On Monday, American indie artist Waxahatchee (Katie Crutchfield) performed the second livestream concert in a virtual series spread out over the coming weeks. The series kicked off on June 25th with her 2015 album Ivy Tripp. This week, sat comfortably on a stool in a pink room adorned by houseplants and stacks of books, the artist dedicated the livestream to her fourth album, Out in the Storm—a body of work that is, according to the singer, “all about the same person.”
Waxahatchee played the album in chronological order, kicking off the show with “Never Been Wrong,” a folky tune which, even without the accompaniment of her usual band, remains powerful. The artist chose to play an unplugged electric guitar, providing a unique sound that the artist admittedly wasn’t used to. The second track on the album, “8Ball,” is a standout lyrically. Waxahatchee described the song as being, “about the end of a relationship…the in-between phase.” Not a single line is repeated throughout the record, emphasizing Crutchfield’s distinguishing characteristic as a songwriter: she always has a lot to say.
As the singer pauses to tune her guitar and place a capo on the third fret, she introduces the next track, “Silver,” by talking about the excitement she remembers feeling upon writing it. She discusses her initial connection to the melody, which is a bit more upbeat in contrast with the other tracks on the breakup record. “Recite Remorse” forces the singer to pause as she reflects upon the heartbreak she felt while writing it; it’s the kind of song that forces people to sit still and feel something.
The transition to “Sparks Fly” is comical as Crutchfield recounts a fun night in Berlin that led her to write the song; “I’ll save the details for my memoir,” she jokes. A liberating tune, the number showcases feeling like oneself for the first time in a long time, with Waxahatchee singing, “I know you don’t recognize me/ But I’m a live wire, finally.”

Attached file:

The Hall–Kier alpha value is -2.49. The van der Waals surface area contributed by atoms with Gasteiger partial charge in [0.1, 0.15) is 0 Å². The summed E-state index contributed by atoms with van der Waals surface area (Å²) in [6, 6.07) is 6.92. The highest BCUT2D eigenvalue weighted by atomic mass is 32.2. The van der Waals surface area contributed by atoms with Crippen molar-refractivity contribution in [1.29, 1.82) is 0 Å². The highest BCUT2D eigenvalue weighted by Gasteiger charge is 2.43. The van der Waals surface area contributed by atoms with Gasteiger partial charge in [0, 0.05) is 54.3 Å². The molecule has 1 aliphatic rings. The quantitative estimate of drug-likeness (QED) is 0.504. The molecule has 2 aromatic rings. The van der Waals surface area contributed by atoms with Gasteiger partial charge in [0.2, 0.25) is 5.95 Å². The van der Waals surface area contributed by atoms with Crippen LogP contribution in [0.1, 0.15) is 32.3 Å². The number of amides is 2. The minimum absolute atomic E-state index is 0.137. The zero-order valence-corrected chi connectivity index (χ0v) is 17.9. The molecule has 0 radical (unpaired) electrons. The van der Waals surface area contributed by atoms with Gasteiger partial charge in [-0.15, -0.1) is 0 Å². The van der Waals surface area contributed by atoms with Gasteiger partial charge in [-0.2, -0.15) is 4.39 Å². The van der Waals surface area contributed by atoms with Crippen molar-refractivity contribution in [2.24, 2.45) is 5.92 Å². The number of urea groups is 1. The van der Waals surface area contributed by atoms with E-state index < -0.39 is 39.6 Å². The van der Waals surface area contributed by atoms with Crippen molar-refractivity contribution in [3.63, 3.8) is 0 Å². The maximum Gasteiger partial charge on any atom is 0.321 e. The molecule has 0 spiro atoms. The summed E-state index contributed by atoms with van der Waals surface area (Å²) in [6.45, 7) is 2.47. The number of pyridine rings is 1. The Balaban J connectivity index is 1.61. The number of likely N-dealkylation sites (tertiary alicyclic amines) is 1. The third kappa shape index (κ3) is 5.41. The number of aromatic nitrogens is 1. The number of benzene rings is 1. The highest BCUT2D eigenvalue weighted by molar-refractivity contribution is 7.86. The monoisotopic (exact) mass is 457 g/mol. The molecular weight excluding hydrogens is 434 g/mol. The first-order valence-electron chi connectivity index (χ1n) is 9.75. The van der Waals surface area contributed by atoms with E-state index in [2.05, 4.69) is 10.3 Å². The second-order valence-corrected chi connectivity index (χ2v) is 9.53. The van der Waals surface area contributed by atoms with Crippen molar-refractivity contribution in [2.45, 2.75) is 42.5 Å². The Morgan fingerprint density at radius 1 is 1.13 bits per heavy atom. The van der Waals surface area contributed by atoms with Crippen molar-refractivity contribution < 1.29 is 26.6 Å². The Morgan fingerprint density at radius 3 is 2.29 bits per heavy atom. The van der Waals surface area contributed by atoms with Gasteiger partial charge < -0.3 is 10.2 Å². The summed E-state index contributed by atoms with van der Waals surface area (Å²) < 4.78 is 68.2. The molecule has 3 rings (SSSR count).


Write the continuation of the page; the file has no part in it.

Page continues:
A strong Americana influence on the artist’s work emerges in “Brass Beam,” a track which marked a turning point in Waxahatchee’s sound. The song is unapologetic, both for its differentiation in sound and its wordiness. “Hear You” follows, a heavier number amplified by the songwriter’s anger. After a quick guitar tuning, “A Little More,” one of the most poetic songs on the album, softens the fury of the previous track.
Halfway through “No Question,” the artist halts to correct her guitar playing before ending with “Fade,” the album’s final track. Everything about the livestream is authentic and casual; Waxahatchee makes up for the physical distance by allowing her audience to feel at home in her virtual presence. She ends the livestream with an “encore” performance of “Takes So Much”—a notable ballad off her 2018 EP Great Thunder which has “had many lives.”
Waxahatchee will return on July 6th to perform her most recent album, Saint Cloud. Tips collected throughout the concert series will be donated to Black Lives Matter New York.
Never Been Wrong
A Little More
Takes So Much
File Photo: Kalyn Oyer